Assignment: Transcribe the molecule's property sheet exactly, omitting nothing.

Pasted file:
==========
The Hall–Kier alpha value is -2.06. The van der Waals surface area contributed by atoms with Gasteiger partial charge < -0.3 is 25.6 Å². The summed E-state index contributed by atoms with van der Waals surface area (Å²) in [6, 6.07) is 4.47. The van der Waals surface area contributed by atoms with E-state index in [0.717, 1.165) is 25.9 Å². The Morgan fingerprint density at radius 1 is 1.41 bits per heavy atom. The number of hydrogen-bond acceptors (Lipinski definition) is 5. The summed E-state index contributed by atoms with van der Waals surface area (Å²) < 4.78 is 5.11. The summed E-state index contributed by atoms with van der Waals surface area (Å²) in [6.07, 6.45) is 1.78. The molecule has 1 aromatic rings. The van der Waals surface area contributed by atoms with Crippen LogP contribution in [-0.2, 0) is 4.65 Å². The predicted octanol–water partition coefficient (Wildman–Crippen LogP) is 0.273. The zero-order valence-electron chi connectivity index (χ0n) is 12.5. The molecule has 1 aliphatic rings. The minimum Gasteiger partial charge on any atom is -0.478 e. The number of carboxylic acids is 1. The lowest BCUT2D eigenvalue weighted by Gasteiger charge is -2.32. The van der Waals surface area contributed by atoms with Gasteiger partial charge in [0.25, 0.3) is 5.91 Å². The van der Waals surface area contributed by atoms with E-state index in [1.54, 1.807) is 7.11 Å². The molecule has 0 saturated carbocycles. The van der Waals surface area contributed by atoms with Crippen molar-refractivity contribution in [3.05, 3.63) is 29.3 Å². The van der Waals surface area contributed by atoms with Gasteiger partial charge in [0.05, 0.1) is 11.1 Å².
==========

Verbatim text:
The Hall–Kier alpha value is -2.06. The van der Waals surface area contributed by atoms with Gasteiger partial charge < -0.3 is 25.6 Å². The summed E-state index contributed by atoms with van der Waals surface area (Å²) in [6, 6.07) is 4.47. The van der Waals surface area contributed by atoms with E-state index in [0.717, 1.165) is 25.9 Å². The Morgan fingerprint density at radius 1 is 1.41 bits per heavy atom. The number of hydrogen-bond acceptors (Lipinski definition) is 5. The summed E-state index contributed by atoms with van der Waals surface area (Å²) < 4.78 is 5.11. The summed E-state index contributed by atoms with van der Waals surface area (Å²) in [6.07, 6.45) is 1.78. The molecule has 1 aromatic rings. The van der Waals surface area contributed by atoms with Crippen LogP contribution in [-0.2, 0) is 4.65 Å². The predicted octanol–water partition coefficient (Wildman–Crippen LogP) is 0.273. The zero-order valence-electron chi connectivity index (χ0n) is 12.5. The molecule has 1 aliphatic rings. The minimum Gasteiger partial charge on any atom is -0.478 e. The number of carboxylic acids is 1. The lowest BCUT2D eigenvalue weighted by Gasteiger charge is -2.32. The van der Waals surface area contributed by atoms with Gasteiger partial charge in [0.25, 0.3) is 5.91 Å². The van der Waals surface area contributed by atoms with E-state index in [1.54, 1.807) is 7.11 Å². The molecule has 0 saturated carbocycles. The van der Waals surface area contributed by atoms with Crippen molar-refractivity contribution in [3.05, 3.63) is 29.3 Å². The van der Waals surface area contributed by atoms with Gasteiger partial charge in [0.05, 0.1) is 11.1 Å².